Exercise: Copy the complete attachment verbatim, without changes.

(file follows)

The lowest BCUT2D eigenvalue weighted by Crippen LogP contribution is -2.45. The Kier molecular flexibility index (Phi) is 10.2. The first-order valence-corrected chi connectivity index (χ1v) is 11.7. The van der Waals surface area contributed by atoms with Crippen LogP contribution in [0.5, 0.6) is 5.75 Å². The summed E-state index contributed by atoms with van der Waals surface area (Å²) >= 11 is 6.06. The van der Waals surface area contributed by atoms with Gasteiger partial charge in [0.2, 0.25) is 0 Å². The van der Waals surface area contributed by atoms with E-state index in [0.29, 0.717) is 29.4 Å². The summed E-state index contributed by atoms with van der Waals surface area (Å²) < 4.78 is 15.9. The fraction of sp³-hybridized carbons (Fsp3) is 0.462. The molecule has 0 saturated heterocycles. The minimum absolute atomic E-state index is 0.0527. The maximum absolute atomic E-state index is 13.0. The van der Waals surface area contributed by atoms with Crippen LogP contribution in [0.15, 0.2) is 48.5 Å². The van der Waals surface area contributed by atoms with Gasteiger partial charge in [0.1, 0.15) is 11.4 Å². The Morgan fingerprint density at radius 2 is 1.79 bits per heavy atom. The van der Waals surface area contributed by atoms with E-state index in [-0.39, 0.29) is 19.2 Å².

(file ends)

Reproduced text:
The lowest BCUT2D eigenvalue weighted by Crippen LogP contribution is -2.45. The Kier molecular flexibility index (Phi) is 10.2. The first-order valence-corrected chi connectivity index (χ1v) is 11.7. The van der Waals surface area contributed by atoms with Crippen LogP contribution in [0.5, 0.6) is 5.75 Å². The summed E-state index contributed by atoms with van der Waals surface area (Å²) >= 11 is 6.06. The van der Waals surface area contributed by atoms with Gasteiger partial charge in [0.2, 0.25) is 0 Å². The van der Waals surface area contributed by atoms with E-state index in [0.29, 0.717) is 29.4 Å². The summed E-state index contributed by atoms with van der Waals surface area (Å²) < 4.78 is 15.9. The fraction of sp³-hybridized carbons (Fsp3) is 0.462. The molecule has 0 saturated heterocycles. The minimum absolute atomic E-state index is 0.0527. The maximum absolute atomic E-state index is 13.0. The van der Waals surface area contributed by atoms with Crippen LogP contribution in [0.15, 0.2) is 48.5 Å². The van der Waals surface area contributed by atoms with Gasteiger partial charge in [0.1, 0.15) is 11.4 Å². The Morgan fingerprint density at radius 2 is 1.79 bits per heavy atom. The van der Waals surface area contributed by atoms with E-state index in [-0.39, 0.29) is 19.2 Å².